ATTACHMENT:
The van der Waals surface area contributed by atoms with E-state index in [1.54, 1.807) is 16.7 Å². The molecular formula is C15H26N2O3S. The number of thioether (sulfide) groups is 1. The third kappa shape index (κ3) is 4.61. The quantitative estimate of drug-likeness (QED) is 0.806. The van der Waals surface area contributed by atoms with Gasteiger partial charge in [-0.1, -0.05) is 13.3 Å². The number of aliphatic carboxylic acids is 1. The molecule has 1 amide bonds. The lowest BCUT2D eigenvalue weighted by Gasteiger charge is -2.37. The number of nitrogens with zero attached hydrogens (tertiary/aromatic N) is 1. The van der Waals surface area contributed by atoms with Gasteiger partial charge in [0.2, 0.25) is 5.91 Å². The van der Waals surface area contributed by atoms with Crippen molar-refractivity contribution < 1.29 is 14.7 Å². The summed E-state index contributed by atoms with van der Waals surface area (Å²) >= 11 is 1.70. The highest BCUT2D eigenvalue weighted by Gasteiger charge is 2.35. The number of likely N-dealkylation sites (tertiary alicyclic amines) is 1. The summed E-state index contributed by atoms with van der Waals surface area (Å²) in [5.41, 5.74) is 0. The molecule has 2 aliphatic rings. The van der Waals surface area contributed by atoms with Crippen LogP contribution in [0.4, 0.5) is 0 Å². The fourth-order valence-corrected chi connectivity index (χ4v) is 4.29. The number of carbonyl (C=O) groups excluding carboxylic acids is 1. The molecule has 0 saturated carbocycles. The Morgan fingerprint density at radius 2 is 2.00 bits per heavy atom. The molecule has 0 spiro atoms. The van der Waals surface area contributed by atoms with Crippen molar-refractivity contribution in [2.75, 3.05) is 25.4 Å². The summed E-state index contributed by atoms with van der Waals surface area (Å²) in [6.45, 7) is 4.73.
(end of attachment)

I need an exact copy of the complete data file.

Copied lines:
The van der Waals surface area contributed by atoms with E-state index in [1.54, 1.807) is 16.7 Å². The molecular formula is C15H26N2O3S. The number of thioether (sulfide) groups is 1. The third kappa shape index (κ3) is 4.61. The quantitative estimate of drug-likeness (QED) is 0.806. The van der Waals surface area contributed by atoms with Gasteiger partial charge in [-0.1, -0.05) is 13.3 Å². The number of aliphatic carboxylic acids is 1. The molecule has 1 amide bonds. The lowest BCUT2D eigenvalue weighted by Gasteiger charge is -2.37. The number of nitrogens with zero attached hydrogens (tertiary/aromatic N) is 1. The van der Waals surface area contributed by atoms with Gasteiger partial charge in [0.2, 0.25) is 5.91 Å². The van der Waals surface area contributed by atoms with Crippen molar-refractivity contribution < 1.29 is 14.7 Å². The summed E-state index contributed by atoms with van der Waals surface area (Å²) >= 11 is 1.70. The highest BCUT2D eigenvalue weighted by Gasteiger charge is 2.35. The number of likely N-dealkylation sites (tertiary alicyclic amines) is 1. The summed E-state index contributed by atoms with van der Waals surface area (Å²) in [5.41, 5.74) is 0. The molecule has 2 aliphatic rings. The van der Waals surface area contributed by atoms with Crippen LogP contribution in [0.4, 0.5) is 0 Å². The fourth-order valence-corrected chi connectivity index (χ4v) is 4.29. The number of carbonyl (C=O) groups excluding carboxylic acids is 1. The molecule has 0 saturated carbocycles. The Morgan fingerprint density at radius 2 is 2.00 bits per heavy atom. The molecule has 0 spiro atoms. The van der Waals surface area contributed by atoms with Crippen molar-refractivity contribution in [2.75, 3.05) is 25.4 Å². The summed E-state index contributed by atoms with van der Waals surface area (Å²) in [6.45, 7) is 4.73.